“Show me the money!”
Minnie Forte-Brown, president of the N.C. School Boards Association  (NCSBA), which advocates for local boards statewide, is standing in a cramped computer lab at George Watts Elementary in Durham with a handful of reporters and school advocates.
Forte-Brown, a longtime school board member in Durham, says the 20 or so dated desktop computers in this lab are about ten years old, roughly the same age as the fifth graders graduating from the school. These computers are passé for a generation that thrives on mobiles phones, iPads and lightweight tablets, she points out.
“We might as well just call these typewriters,” says Forte-Brown. “Using current technology in schools isn’t a choice, it’s a necessity.”
The point, she says, is that even relatively well-funded North Carolina school systems like Durham Public Schools have fallen woefully behind on tech. Part of the problem, NCSBA says, is state funding, exacerbated by a lingering court battle with North Carolina agencies that has yet to produce roughly $730 million in civil penalties owed to the state’s public schools.
To that end, the NCSBA and 20 local school boards filed a lawsuit Wednesday in Wake County Superior Court  that seeks to claim the lion’s share of a 2008 judgment against the state . In that case, a Superior Court judge ruled state agencies like the Department of Revenue, Department of Transportation, the UNC system and others had, from 1996 to 2005, failed to meet their constitutional obligation to divert civil penalty funds into school technology.
The original judgment, which would expire Aug. 8, found that state agencies owed school boards more than $747 million. Only about $18 million of those funds has been delivered, said NCSBA’s attorney, Rod Malone of Tharrington Smith LLP in Raleigh.
Yet that cash, turned over by UNC, is still just a portion of the $42 million owed by the university, and only about 2.5 percent of the total funds owed by state agencies.
“The plaintiffs did not want to file this lawsuit,” said Malone, adding that the NCSBA has repeatedly asked leaders in the General Assembly to appropriate funds from the agencies to repay the judgment, but to no avail.
Most recently, NCSBA officials say they sent a letter to state Senate President Pro Tem Phil Berger, House Speaker Tim Moore and Attorney General Josh Stein, with no response from lawmakers.
Berger and Moore did not respond to Policy Watch requests for comment Wednesday.
Plaintiffs named in the suit include school boards hailing from districts both large—Wake County, Charlotte-Mecklenburg Schools—and small—Watauga and Lenoir counties. Meanwhile, it names numerous state officials as defendants in their official capacities, including UNC President Margaret Spellings, Attorney General Josh Stein, Treasurer Dale Folwell, Superintendent of Public Instruction Mark Johnson, State Board of Education Chair Bill Cobey, State Budget Director Charlie Perusse, Department of Environmental Quality Secretary Michael Regan, and Department of Health and Human Services Secretary Mandy Cohen, among others.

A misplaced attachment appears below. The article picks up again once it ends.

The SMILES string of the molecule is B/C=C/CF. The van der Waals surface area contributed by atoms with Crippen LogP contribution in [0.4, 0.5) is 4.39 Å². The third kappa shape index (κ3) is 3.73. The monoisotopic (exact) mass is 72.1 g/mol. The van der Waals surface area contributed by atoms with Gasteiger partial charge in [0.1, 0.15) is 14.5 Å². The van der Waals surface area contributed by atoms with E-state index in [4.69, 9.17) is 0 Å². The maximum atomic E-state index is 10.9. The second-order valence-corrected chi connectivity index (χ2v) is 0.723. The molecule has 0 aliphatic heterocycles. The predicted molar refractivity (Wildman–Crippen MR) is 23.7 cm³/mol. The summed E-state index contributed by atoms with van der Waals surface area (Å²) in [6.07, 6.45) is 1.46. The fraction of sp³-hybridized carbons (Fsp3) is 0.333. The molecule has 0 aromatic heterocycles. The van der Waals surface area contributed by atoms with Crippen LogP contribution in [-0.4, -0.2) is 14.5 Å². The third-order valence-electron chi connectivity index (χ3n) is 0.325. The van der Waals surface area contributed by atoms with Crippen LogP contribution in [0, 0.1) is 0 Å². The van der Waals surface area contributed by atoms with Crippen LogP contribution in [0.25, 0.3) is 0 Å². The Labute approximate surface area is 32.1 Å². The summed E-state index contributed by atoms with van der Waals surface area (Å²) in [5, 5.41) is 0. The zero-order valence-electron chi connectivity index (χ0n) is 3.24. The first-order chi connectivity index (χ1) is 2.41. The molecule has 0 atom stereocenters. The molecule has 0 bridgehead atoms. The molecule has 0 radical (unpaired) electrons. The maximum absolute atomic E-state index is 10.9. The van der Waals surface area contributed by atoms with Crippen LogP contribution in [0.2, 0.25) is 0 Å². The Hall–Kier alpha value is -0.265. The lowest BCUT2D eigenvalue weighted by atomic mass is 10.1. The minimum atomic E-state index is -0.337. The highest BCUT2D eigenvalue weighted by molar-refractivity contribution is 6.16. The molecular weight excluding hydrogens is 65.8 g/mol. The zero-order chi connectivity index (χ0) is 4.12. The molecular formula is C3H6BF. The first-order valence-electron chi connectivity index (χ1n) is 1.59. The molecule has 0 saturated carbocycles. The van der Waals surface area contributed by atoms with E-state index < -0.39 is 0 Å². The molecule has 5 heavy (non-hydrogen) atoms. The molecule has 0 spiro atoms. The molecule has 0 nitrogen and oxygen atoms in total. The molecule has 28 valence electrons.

NCSBA leaders said they’ve spoken with past governors in an attempt to spur action from legislators, but have yet to speak with Gov. Roy Cooper about the long-running impasse.
“It is in the hands of the General Assembly,” said Leanne Winner, director of governmental relations for the NCSBA.
Asked by Policy Watch about the suit, Cooper’s spokesperson Sadie Weiner issued a statement Wednesday:
“Governor Cooper believes North Carolina and its legislature have to do more for education and schools, like equipping teachers with classroom supplies, providing a strong curriculum for students and raising teacher pay. This means making sure all schools have adequate resources to provide all students a high-quality education.”
The new complaint seeks to extend the enforceability of that 2008 judgement from now-retired Superior Court Judge Howard Manning. Manning’s award of $747 million came three years after the state Supreme Court found state agencies had been diverting the funds to other purposes, in violation of the state Constitution.
Malone said the state has paid out the funds appropriately since 2005, but has yet to fully address the schools’ losses from 1996 to 2005.
Over the years, the NCSBA negotiated bills multiple times with Democratic and Republican lawmakers that would have spent funds collected from speeding tickets in school zones on the judgment, although those bills—filed in 2009 , 2011  and 2013 —did not get any traction in the General Assembly.
[Disclosure: Former state lawmaker Rick Glazier, now director of the N.C. Justice Center, was a primary sponsor on two of those bills. The Justice Center is the parent nonprofit of Policy Watch.]
Winner said her organization was “patient” when state officials couldn’t pay following the 2008 judgement, largely because a nationwide depression hamstrung North Carolina agencies.
But state officials did not pay up even as the economy improved and revenues bounced back, said Winner.
“We have repeatedly gone to members of the General Assembly over the years.”
The NCSBA’s attorney said the plaintiffs in the suit are open to a settlement with the state.
According to their legal complaint, these are the agencies who owe under the 2008 judgement:
- Department of Revenue – $583.3 million
- Department of Transportation – $104 million
- UNC – $42.3 million, $18.1 million of which has been paid
- Employment Security Commission – $20 million
- Department of Health and Human Services – $53,955
- Department of Environmental Quality – $20,781
- Department of Commerce – $11,560